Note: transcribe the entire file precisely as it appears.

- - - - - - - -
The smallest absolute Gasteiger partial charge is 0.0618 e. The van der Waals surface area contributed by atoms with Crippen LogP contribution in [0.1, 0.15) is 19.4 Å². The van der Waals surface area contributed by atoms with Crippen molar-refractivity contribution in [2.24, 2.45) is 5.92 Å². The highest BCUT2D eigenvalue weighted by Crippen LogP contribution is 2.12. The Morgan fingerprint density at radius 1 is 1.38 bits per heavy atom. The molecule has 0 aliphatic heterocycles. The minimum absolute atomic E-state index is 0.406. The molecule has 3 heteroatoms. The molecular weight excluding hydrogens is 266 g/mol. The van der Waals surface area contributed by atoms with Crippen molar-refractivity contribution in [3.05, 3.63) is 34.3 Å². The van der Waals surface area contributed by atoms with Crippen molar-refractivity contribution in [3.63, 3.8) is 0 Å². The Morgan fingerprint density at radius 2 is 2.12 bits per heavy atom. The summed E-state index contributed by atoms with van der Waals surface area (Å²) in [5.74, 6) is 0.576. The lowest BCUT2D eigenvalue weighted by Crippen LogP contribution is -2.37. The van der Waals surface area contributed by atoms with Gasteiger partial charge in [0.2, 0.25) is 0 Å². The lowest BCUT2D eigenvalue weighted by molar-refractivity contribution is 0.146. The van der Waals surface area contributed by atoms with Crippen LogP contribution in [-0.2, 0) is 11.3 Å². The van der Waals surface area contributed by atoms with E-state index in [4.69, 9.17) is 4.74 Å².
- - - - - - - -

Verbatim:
The smallest absolute Gasteiger partial charge is 0.0618 e. The van der Waals surface area contributed by atoms with Crippen LogP contribution in [0.1, 0.15) is 19.4 Å². The van der Waals surface area contributed by atoms with Crippen molar-refractivity contribution in [2.24, 2.45) is 5.92 Å². The highest BCUT2D eigenvalue weighted by Crippen LogP contribution is 2.12. The Morgan fingerprint density at radius 1 is 1.38 bits per heavy atom. The molecule has 0 aliphatic heterocycles. The minimum absolute atomic E-state index is 0.406. The molecule has 3 heteroatoms. The molecular weight excluding hydrogens is 266 g/mol. The van der Waals surface area contributed by atoms with Crippen molar-refractivity contribution in [3.05, 3.63) is 34.3 Å². The van der Waals surface area contributed by atoms with Crippen molar-refractivity contribution in [3.63, 3.8) is 0 Å². The Morgan fingerprint density at radius 2 is 2.12 bits per heavy atom. The summed E-state index contributed by atoms with van der Waals surface area (Å²) in [5.74, 6) is 0.576. The lowest BCUT2D eigenvalue weighted by Crippen LogP contribution is -2.37. The van der Waals surface area contributed by atoms with Gasteiger partial charge in [0.2, 0.25) is 0 Å². The lowest BCUT2D eigenvalue weighted by molar-refractivity contribution is 0.146. The van der Waals surface area contributed by atoms with Crippen LogP contribution in [-0.2, 0) is 11.3 Å². The van der Waals surface area contributed by atoms with E-state index in [4.69, 9.17) is 4.74 Å².